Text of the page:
When Pete Stirling's pal Francis, a talking mule, tells him that the atomic defense plant at which Pete works is about to be blown up by terrorists, Pete immediately informs the police. That night, the police and plant guards dismiss Pete as insane when nothing goes wrong and Pete claims his source was a talking mule. As the police prepare to leave, however, Pete, working off another tip from Francis, begs them to stop a water truck entering the plant. When they do, they discover the water is actually an explosive liquid, and Pete is declared a hero. Although Pete is small and not very bright, the Army grants him an appointment to the West Point military academy. There, Pete is befriended by his roommates, football player William Norton and a tough general's son, Wilbur Van Allen, both of whom are nicknamed Bill. The upper-class cadets haze the new students, or "plebes," mercilessly. Pete, who quickly sinks to last in his class, is told that he has two weeks to improve or be thrown out of the school. In a rare act of charity, Francis signs on as a West Point mascot in order to tutor Pete, who helps the plebe rise to twenty-fourth in the class. However, when rival cadet Corporal Ransom pushes Pete to reveal his tutor, and Pete names Francis, he is punished with six weeks of walking duty. During a revue of troops a few days later, Cynthia, the daughter of the commandent of cadets, Colonel Daniels, visits Van Allen and realizes that, although their parents want them to date, Van Allen loves his long-time secret girl friend, Barbara Atwood. After Francis' barked orders to Pete confuse the whole school and ruin the revue, Cynthia flirts with Pete and increases his already severe punishment. That night at a dance, Cynthia and Pete dance until a group of plebes ride a costumed Francis around the dance floor. Pete, who insists that the colonel stop them, receives yet another punishment. The plebes soon graduate, and over the next year, Norton becomes the star of the school's football team, which wins because Francis whispers tips into Coach Chadwick's ear. When the coach confesses to the colonel that he thinks Francis can talk, they force Pete to bring them to the mule, who demonstrates his unique talent to save his friend. Soon after, Van Allen receives a letter from his sister stating that she is pregnant and so must tell her father about her secret marriage. Van Allen decides that it is also time to disclose his love for Barbara, and so leaves for home, over Norton's objections. When Pete finds the letter on Norton's bed, however, he assumes that Norton is secretly married and expecting a baby. Later, when Barbara visits, two officers overhear her talking to Norton about the secret marriage of one of his roommates. The colonel calls in Pete to explain, and the cadet, thinking he is saving Norton's academic and athletic career, pretends he is the married roommate. When Francis sees Pete leaving, he convinces the colonel to hold off on Pete's tendered resignation. That night, Cynthia informs her father that the letter was Van Allen's. At the big football game against Navy the following day, Francis finds Pete in the parking lot, listening sadly as Norton fumbles ball after ball. Francis tells Pete that the letter belonged to Van Allen and Norton is playing poorly because he is concerned for Pete. Pete rushes to the locker room, where Van Allen assures the boys that his father took the news well and Norton thanks Pete for trying to protect him. The coach then brings Francis into the locker room, and his advice leads them to triumph. Later, the colonel attempts to turn Francis over to the research department, but Francis dupes him with a lookalike mule and sneaks off after saying goodbye to Pete, who has reached the top of his class. +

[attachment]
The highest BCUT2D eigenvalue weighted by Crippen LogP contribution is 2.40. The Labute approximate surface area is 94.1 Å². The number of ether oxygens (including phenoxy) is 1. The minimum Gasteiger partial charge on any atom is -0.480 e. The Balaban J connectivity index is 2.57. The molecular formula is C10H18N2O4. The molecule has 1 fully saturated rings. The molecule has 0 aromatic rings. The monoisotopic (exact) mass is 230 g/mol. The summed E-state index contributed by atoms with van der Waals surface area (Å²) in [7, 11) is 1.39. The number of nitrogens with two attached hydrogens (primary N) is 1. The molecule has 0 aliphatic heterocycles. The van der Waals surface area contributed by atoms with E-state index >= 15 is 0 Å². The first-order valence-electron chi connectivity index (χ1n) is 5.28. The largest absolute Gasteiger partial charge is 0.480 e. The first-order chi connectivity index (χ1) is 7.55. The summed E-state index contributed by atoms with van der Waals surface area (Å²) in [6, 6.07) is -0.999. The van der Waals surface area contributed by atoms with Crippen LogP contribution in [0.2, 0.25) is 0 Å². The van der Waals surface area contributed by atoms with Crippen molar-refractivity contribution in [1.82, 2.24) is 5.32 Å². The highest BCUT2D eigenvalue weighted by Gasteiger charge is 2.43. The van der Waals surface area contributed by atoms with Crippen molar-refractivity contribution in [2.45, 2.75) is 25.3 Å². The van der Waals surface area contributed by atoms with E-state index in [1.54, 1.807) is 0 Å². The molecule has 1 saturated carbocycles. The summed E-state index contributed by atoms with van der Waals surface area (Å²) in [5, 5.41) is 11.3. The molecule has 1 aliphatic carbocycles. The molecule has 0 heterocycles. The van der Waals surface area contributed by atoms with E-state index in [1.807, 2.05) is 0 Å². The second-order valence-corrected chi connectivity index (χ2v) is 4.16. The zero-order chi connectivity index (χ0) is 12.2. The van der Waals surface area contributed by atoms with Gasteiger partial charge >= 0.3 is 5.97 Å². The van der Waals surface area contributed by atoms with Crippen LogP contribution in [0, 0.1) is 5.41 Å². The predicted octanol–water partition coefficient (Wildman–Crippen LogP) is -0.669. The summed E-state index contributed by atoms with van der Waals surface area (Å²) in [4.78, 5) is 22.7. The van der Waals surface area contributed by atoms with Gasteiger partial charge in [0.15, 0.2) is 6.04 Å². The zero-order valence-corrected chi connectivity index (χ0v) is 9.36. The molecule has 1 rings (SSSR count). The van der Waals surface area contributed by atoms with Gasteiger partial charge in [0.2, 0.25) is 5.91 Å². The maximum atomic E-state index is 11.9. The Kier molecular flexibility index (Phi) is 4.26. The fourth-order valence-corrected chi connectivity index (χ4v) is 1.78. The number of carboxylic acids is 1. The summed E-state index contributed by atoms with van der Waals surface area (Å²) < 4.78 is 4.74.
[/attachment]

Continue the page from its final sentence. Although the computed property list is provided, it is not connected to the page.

Legend
Viewed by AFI
Partially Viewed
Offscreen Credit
Name Occurs Before Title
AFI Life Achievement Award

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The American Film Institute is grateful to Sir Paul Getty KBE and the Sir Paul Getty KBE Estate for their dedication to the art of the moving image and their support for the AFI Catalog of Feature Films and without whose support AFI would not have been able to achieve this historical landmark in this epic scholarly endeavor.